It’s a continent that remains committed to democracy, in contrast to the rest of the world where support for democracy is in recession. Now, there’s more demand than there is supply, but it’s significant nonetheless. There have been 33 peaceful transfers of power since 2015. It will be 34 at the end of this month with Niger’s second election – second round of their elections. It’s a region that’s attracting a lot of attention from U.S. adversaries and U.S. allies. A hundred and fifty new embassies have been built on the continent between 2010 and 2015.

And as I like to point out, what happens in Africa changes the world. The piracy off the Horn of Africa changed the maritime commercial industry. The migration crisis changed European politics, leading to the rise of xenophobic parties. What happened in West Africa with Ebola was the first indication that we needed to change the way we think about global health security. And the fintech revolution in East Africa has made mobile money a major way in which the whole world sends and receives cash.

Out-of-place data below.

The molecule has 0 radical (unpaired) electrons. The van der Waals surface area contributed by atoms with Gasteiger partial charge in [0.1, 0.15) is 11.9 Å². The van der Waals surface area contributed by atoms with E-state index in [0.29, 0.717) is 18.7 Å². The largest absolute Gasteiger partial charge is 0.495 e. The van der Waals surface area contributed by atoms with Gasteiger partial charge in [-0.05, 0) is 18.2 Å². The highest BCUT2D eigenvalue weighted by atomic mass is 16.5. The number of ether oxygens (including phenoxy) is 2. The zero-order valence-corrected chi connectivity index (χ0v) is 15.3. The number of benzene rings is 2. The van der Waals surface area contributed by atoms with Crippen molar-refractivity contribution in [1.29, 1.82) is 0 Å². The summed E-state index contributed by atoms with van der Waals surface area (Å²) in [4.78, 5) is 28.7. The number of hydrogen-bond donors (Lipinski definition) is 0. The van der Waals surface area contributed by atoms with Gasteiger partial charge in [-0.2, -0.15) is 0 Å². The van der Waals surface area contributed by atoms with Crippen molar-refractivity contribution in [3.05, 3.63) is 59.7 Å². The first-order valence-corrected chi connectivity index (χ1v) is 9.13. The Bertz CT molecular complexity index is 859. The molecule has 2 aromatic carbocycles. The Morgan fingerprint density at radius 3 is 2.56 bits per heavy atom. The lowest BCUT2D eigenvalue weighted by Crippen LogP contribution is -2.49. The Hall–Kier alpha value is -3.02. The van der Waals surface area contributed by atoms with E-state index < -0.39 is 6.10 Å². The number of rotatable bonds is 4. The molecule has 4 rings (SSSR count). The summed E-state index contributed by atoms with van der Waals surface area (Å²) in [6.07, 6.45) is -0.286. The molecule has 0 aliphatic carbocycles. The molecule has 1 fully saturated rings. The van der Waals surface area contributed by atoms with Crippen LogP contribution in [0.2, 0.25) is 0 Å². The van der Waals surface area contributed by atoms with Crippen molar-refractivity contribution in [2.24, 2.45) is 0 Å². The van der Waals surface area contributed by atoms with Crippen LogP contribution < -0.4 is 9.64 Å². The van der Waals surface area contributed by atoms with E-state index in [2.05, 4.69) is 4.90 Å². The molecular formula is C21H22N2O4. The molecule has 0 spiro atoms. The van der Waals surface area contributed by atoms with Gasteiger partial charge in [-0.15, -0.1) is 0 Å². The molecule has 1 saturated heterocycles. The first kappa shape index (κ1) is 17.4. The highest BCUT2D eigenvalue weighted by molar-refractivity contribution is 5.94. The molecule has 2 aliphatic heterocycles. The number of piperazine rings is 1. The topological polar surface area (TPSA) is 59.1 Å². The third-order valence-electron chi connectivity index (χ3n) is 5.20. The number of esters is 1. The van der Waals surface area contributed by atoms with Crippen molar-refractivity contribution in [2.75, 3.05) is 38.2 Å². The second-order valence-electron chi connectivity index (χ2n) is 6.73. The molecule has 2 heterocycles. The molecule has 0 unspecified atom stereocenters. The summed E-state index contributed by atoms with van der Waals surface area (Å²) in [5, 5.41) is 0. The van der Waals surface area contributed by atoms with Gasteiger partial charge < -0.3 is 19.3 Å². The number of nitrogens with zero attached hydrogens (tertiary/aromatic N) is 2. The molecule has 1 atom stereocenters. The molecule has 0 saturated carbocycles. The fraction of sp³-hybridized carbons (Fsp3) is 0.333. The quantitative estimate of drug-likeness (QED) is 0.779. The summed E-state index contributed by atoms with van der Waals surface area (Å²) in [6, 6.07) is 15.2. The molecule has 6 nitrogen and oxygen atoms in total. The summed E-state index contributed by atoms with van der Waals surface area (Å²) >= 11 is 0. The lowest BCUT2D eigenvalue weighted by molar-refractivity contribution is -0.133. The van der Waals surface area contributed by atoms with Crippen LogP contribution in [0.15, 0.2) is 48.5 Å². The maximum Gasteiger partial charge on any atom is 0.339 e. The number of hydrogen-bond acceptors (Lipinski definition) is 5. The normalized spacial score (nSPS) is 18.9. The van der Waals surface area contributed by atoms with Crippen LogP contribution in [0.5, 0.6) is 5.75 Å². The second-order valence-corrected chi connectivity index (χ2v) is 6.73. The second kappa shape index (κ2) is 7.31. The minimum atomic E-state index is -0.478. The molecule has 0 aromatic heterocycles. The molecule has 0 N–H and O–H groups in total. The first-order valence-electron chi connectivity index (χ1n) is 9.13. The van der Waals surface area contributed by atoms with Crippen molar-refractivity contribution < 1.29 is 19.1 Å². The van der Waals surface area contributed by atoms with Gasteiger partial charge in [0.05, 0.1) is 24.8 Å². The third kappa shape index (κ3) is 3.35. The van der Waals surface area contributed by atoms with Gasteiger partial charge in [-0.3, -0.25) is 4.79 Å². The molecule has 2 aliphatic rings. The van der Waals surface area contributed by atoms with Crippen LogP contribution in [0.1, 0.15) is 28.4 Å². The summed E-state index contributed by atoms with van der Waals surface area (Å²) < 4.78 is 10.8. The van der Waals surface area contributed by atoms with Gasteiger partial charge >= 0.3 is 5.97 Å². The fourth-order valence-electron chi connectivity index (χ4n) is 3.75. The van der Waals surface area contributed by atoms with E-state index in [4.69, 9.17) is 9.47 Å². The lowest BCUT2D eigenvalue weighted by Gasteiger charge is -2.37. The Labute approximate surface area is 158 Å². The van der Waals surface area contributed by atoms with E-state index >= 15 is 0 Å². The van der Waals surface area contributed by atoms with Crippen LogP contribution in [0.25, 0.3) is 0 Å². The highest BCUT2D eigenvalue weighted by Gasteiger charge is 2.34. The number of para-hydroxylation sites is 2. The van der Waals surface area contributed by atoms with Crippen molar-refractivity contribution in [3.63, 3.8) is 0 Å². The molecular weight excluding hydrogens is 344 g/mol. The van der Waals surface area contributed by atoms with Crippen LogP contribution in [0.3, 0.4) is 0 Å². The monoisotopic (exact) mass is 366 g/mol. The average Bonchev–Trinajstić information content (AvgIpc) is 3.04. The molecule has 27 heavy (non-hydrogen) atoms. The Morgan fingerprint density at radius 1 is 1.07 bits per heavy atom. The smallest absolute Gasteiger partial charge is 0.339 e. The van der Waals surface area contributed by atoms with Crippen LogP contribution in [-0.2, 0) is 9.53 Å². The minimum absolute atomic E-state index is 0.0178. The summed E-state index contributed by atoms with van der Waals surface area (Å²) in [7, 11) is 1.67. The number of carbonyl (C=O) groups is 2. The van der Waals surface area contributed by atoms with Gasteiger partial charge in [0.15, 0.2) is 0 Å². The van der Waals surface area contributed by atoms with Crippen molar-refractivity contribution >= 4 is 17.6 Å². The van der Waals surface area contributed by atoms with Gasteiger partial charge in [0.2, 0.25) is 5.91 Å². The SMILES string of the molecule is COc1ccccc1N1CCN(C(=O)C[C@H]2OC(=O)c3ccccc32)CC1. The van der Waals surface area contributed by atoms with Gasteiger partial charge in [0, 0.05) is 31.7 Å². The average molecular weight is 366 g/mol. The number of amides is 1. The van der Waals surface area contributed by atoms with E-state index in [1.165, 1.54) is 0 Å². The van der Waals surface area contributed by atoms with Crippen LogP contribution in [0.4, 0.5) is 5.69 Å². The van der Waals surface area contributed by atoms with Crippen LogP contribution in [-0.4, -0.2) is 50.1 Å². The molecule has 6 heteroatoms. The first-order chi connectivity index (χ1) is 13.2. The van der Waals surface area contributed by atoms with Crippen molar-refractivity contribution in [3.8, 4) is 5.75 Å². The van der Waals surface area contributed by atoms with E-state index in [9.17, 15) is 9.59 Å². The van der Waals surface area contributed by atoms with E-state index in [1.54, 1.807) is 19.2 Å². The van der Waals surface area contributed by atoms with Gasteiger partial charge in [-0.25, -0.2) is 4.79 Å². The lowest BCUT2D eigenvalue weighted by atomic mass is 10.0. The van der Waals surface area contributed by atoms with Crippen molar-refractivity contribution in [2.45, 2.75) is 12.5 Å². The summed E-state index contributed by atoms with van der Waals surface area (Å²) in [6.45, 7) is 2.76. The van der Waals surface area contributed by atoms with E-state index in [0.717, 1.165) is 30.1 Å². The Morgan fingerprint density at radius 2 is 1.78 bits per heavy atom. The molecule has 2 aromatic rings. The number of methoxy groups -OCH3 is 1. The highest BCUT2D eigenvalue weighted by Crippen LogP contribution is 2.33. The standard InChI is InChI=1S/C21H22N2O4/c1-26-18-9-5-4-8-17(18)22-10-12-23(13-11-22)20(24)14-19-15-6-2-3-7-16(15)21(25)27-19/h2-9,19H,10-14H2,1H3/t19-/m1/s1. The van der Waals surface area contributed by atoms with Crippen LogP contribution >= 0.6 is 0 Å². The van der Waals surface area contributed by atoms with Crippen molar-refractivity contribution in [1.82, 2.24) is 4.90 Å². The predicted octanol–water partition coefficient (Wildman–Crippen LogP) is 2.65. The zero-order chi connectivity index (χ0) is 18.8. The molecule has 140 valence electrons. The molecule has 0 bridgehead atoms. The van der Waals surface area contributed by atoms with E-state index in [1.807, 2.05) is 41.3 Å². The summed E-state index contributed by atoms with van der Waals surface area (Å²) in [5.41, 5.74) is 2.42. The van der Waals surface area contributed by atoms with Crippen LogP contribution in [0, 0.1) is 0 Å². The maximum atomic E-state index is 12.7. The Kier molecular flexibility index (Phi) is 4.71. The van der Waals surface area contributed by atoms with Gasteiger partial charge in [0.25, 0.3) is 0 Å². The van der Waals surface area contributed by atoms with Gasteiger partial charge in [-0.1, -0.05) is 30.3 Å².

Now, if you reflect on these trends, I believe they call for a new policy framework towards sub-Saharan Africa. I’m very much looking forward to hearing the chairman’s prescriptions, but let me quickly share some of mine.

First, we need to see Africans as strategic partners. We have to engage because there are important issues on the table. The region can’t be an afterthought. That means a lot of more personal engagement from the president and from our congressional leaders. It means evolving our diplomatic engagement from urban centers to summits, including reviving the U.S. Africa Leaders Summit. We need to show up.